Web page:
• United States



Christopher Burgess
Contributing Writer

Breach reporting required for health apps and devices, FTC says

Sep 23, 20215 mins
ComplianceData BreachHealthcare Industry

A new policy statement makes it clear that the US Federal Trade Commission will hold healthcare app and device makers accountable for reporting data breaches.

healthcare data breach / medical patient privacy security violation
Credit: Leo Wolfert / Getty Images

The Federal Trade Commission (FTC) commissioners, in a split-vote (3-2), issued a policy statement on September 15, requiring both health applications and connected devices to comply with the “Health Breach Notification Rule (August 2009).” The commissioners recognized how the applications and devices did not fall within the scope of the Health Insurance Portability and Accountability Act (HIPAA), but the entities should “face accountability when consumers sensitive health information is compromised.”

What this means, according to the statement is, “Entities covered by the Rule who have experienced breaches cannot conceal this fact from those who have entrusted them with sensitive health information.”

Developers of healthcare applications or connected devices are required to initiate notification protocol when they experience a “breach of security.” Taking no chances of misunderstanding the statement provides an unambiguous example: “When a health app … discloses sensitive health information without users’ authorization, this is a ‘breach of security’ under the Rule.”

Of particular note, especially to those responsible for caretaking of aggregated data on individuals’ health and fitness from consumers, application programming interfaces (API) fall within this Rule. Therefore, the device that has been monitoring your sleep, heart, calorie consumption, medication, fertility, diet, and your physical activities falls within the Rule.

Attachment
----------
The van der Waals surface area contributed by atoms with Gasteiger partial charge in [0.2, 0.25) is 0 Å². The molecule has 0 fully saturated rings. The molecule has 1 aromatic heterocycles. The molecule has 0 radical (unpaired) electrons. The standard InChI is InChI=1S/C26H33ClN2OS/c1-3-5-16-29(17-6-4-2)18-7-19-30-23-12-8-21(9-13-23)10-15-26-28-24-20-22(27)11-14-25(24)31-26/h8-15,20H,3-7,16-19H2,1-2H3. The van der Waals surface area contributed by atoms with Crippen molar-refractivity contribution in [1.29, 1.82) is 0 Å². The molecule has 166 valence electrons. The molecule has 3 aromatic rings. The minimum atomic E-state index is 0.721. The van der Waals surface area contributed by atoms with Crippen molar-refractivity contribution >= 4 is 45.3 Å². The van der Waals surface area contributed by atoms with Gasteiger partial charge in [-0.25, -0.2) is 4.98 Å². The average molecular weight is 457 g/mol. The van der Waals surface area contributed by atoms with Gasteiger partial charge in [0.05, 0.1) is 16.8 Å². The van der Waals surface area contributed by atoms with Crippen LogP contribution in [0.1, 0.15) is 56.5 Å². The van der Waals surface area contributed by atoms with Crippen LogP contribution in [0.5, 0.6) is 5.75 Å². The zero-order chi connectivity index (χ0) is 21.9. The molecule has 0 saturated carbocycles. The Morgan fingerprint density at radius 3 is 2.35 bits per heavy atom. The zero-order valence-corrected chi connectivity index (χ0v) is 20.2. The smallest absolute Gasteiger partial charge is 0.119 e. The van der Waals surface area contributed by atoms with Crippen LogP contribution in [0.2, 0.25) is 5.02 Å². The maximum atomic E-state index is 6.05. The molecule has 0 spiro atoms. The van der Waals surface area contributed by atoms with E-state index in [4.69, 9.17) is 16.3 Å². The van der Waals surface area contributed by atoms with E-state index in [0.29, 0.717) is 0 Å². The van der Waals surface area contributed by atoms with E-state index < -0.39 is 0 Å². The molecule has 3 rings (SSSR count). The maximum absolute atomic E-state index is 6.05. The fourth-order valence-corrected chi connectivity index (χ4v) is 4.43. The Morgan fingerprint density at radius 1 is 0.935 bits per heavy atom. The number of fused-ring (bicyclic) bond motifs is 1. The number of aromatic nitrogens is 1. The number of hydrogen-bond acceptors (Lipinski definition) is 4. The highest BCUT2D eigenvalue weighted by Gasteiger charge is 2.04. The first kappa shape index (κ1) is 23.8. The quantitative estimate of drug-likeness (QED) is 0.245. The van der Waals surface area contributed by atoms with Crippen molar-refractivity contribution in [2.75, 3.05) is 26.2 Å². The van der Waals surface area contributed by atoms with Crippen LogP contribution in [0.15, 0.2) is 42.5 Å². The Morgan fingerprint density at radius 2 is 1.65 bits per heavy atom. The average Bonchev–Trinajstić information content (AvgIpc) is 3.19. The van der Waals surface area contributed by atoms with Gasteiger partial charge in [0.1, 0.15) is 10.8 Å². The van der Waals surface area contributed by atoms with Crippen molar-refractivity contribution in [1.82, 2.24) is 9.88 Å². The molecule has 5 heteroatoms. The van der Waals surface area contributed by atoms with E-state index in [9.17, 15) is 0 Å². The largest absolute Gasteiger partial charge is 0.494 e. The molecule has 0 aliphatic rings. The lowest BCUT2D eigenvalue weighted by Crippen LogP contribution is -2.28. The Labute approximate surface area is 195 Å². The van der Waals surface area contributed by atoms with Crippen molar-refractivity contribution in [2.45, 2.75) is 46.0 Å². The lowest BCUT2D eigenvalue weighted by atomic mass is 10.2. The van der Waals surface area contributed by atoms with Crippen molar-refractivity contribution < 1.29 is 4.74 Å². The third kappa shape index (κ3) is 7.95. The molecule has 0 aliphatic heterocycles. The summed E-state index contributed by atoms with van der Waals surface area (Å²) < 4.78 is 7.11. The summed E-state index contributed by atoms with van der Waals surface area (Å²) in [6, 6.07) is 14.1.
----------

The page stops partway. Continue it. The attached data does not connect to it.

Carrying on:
Health data insecurity isn’t hypothetical

According to the IQVIA Institute for Human Data Sciences 2021 trends report, the number of digital health applications has grown to over 350,000 with 90,000 being released in the past year. In addition, the report highlights growth in digital therapeutics and care within the mental health, diabetes, and cardio apps which account for approximately 47% of available apps.

The vulnerability via apps is not hypothetical. In February 2021, Approov published its report “All that we let in,” which tested 30 mobile healthcare apps and found “every one displayed API vulnerabilities that exposed personal healthcare data”

In 2020, Intertrust released a study on the security of mobile health apps and found that 91% of the apps failed cryptographically, and 71% had at least one major security vulnerability.

Think of your average hospital room and the number of devices that are active within the room at a given time—15 to 20? Then the ICU room will have 20-plus devices, 20 beds to a ward, and it becomes clear that the laws of large numbers will prevail and before you know it an average hospital might have as many as 80,000 to 85,000 connected devices. Would a vulnerability in any of these devices be of interest to a criminal or mal-intended individual? Absolutely. We only have to review the recent case of the malevolent cybersecurity provider who compromised devices within his client’s hospitals to harvest “patient information, including test results, device output, and billing and accounting data.”

Thoughts of the five FTC commissioners

The chair, commissioner Lina M. Khan, voted in support of the creation of the policy statement, noting that the pandemic has “hastened the adoption of virtual health assistants, with Americans placing their trust in various technologies to track and manage their personal health.” She continued on how the creators of these applications often fail to address privacy and security concerns, which she characterized as “playing fast and loose with user data, leaving users’ sensitive health information susceptible to hacks and breaches.”